16 Jul 2021 | Professional golf |

Clayton: Thomson would be exhorting Aussies to raise their games

by Mike Clayton

Adam Scott teeing off in round 1 of The Open.

Forty years ago, Peter Thomson wrote a stinging column in The Age lamenting the performance of the local pros coming into the Australian Open at Victoria Golf Club.

In the lead up tournaments, Bill Rogers, the best player in the world in 1981, won the New South Wales Open at The Lakes. Irishman Eamonn Darcy had beaten Scotsman Sam Torrance in a playoff at Royal Adelaide, Gary Player beat Bob Shearer by four shots on the Gold Coast and around Royal Melbourne, Severiano Ballesteros took the Australian PGA on a course made for his beautiful game.

Thomson’s column, both pointing out the reality and aiming to fire up the home players, upset Greg Norman who took exception to what he saw as Thomson’s negative attitude toward the play of his fellow countrymen.

By the end of the week, our powder was found to be dry again as Rogers beat Norman by a shot when, after a monster drive down the par 5, 18th, the Queenslander dumped a short iron into the front bunker and made a five.

Four decades on, it’d be hard to argue we haven’t had a good time of it recently on the tours of America and Europe. In the past fortnight, two of our best young ‘kids’, Lucas Herbert and Min Woo Lee, have won two of the old world’s biggest tournaments and Cameron Davis won in Detroit a few weeks ago.

It’s impressive stuff no doubt but Adam Scott, Marc Leishman, Cameron Smith and Jason Day are still probably our most likely to play great golf in a major championship.

Smith was second in the November 2020 Masters and 10th in the replay five months later, a week where Leishman was 5th. Day was 5th at Augusta in 2019 and 4th at the PGA a year later. Scott’s last top 10 finishes in the majors were pre-pandemic when he was 8th at the PGA and 7th at the US Open.

Likely Scott, Leishman and Day have played their best golf but if this year has showed us anything, brilliant players can still win big championships even at fifty years old. Indeed, Kel Nagle played his best golf between forty (when he won the 1960 Open at St Andrews) and fifty.

On Thursday, Leishman and Day were 75, a score leaving both a lot to do to just be around for the weekend. Scott shot 73 and Smith was the best of the Australians with 69.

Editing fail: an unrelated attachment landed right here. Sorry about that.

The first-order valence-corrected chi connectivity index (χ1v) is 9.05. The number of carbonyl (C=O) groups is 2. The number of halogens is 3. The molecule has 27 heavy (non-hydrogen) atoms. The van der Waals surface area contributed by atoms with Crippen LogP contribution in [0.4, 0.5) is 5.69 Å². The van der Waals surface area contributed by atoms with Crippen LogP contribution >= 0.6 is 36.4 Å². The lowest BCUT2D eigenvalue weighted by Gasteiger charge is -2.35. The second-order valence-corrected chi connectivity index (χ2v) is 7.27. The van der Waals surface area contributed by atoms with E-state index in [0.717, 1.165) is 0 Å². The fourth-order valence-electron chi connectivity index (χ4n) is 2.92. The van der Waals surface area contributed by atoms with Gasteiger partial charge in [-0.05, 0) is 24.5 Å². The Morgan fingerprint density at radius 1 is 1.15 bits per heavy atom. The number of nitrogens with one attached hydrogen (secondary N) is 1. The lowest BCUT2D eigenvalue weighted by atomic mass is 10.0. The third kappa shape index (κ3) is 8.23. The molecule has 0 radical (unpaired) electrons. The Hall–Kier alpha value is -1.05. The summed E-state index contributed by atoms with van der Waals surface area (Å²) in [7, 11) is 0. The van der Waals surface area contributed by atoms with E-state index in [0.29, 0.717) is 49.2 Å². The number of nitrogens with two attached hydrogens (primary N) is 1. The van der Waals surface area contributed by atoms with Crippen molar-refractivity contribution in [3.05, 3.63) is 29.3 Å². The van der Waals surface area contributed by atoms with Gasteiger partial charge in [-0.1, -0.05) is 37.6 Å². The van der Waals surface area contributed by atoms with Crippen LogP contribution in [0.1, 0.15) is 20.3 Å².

It’s been a dry run in the men’s majors since Day won the PGA in 2015 and winning is obviously extraordinarily hard.

The ‘but’ is since 2019 our four best have, in 39 majors, missed the cut 10 times and been lower than 40th nine more times. It’s not been a great run and if Peter was still around, he’d be exhorting them to raise their games at the biggest moments.

The controversy of the opening day at Royal St Geroge’s was, not unusually, created by Bryson DeChambeau who hit only four fairways and then blamed his equipment company for being unable to make a 46-inch-long driver with 5 degrees of loft go straight when he mishits it.

What a shock a driver with those characteristics has him “living in a razor’s edge”. In a major championship it’s surely not where you want the most important club to leave you.

A Cobra spokesman noted the company founded by Tom Crow the great Australian clubmaker, make an inordinate number of clubs for Bryson to test, one presumes in a quest to find one allowing for maximum distance as hitting the fairway has never really been a priority.

Thomson, of course was a fairway finder in an era when distance wasn’t as critical to success as it is now. ‘The main thing about golf’ wrote Thomson, ‘is to get your first shot onto what used to be called the fair ground, now called the fairway. It doesn’t matter a lot if you’re 50 meters on or 50 meters back. That will be taken care of by the next shot. Getting the ball into play – or as I call it, serving the ball into court – is vital.’

It’s not hard to imagine what Thomson would say to a man who’d managed to hit only four fairways and then complained about his driver and that he couldn’t control his wedges from the rough.

He’d suggest he should have had his driver sorted out well before the biggest championship of the year and he’d tell him to perhaps forsake just a little distance for accuracy.

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